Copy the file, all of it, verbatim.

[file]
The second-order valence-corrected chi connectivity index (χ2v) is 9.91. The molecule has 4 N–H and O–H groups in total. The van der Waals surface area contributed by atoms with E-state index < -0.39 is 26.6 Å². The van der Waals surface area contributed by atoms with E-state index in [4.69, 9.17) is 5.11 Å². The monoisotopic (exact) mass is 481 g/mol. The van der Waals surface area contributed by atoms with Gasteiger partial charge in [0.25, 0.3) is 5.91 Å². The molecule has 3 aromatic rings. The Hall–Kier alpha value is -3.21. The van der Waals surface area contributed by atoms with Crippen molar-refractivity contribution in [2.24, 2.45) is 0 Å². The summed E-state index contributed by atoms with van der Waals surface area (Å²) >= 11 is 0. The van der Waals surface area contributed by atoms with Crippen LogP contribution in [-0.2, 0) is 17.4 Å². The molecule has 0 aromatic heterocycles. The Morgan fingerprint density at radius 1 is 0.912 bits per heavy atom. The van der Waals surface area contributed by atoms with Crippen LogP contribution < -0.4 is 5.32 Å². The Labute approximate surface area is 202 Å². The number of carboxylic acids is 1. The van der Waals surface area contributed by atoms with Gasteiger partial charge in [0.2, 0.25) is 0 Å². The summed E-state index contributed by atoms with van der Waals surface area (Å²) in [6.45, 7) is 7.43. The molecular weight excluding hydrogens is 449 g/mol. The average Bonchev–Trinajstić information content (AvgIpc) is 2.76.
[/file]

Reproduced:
The second-order valence-corrected chi connectivity index (χ2v) is 9.91. The molecule has 4 N–H and O–H groups in total. The van der Waals surface area contributed by atoms with E-state index < -0.39 is 26.6 Å². The van der Waals surface area contributed by atoms with E-state index in [4.69, 9.17) is 5.11 Å². The monoisotopic (exact) mass is 481 g/mol. The van der Waals surface area contributed by atoms with Gasteiger partial charge in [0.25, 0.3) is 5.91 Å². The molecule has 3 aromatic rings. The Hall–Kier alpha value is -3.21. The van der Waals surface area contributed by atoms with Crippen molar-refractivity contribution in [2.24, 2.45) is 0 Å². The summed E-state index contributed by atoms with van der Waals surface area (Å²) >= 11 is 0. The van der Waals surface area contributed by atoms with Crippen LogP contribution in [-0.2, 0) is 17.4 Å². The molecule has 0 aromatic heterocycles. The Morgan fingerprint density at radius 1 is 0.912 bits per heavy atom. The van der Waals surface area contributed by atoms with Crippen LogP contribution < -0.4 is 5.32 Å². The Labute approximate surface area is 202 Å². The number of carboxylic acids is 1. The van der Waals surface area contributed by atoms with Gasteiger partial charge in [0.2, 0.25) is 0 Å². The summed E-state index contributed by atoms with van der Waals surface area (Å²) in [6.45, 7) is 7.43. The molecular weight excluding hydrogens is 449 g/mol. The average Bonchev–Trinajstić information content (AvgIpc) is 2.76.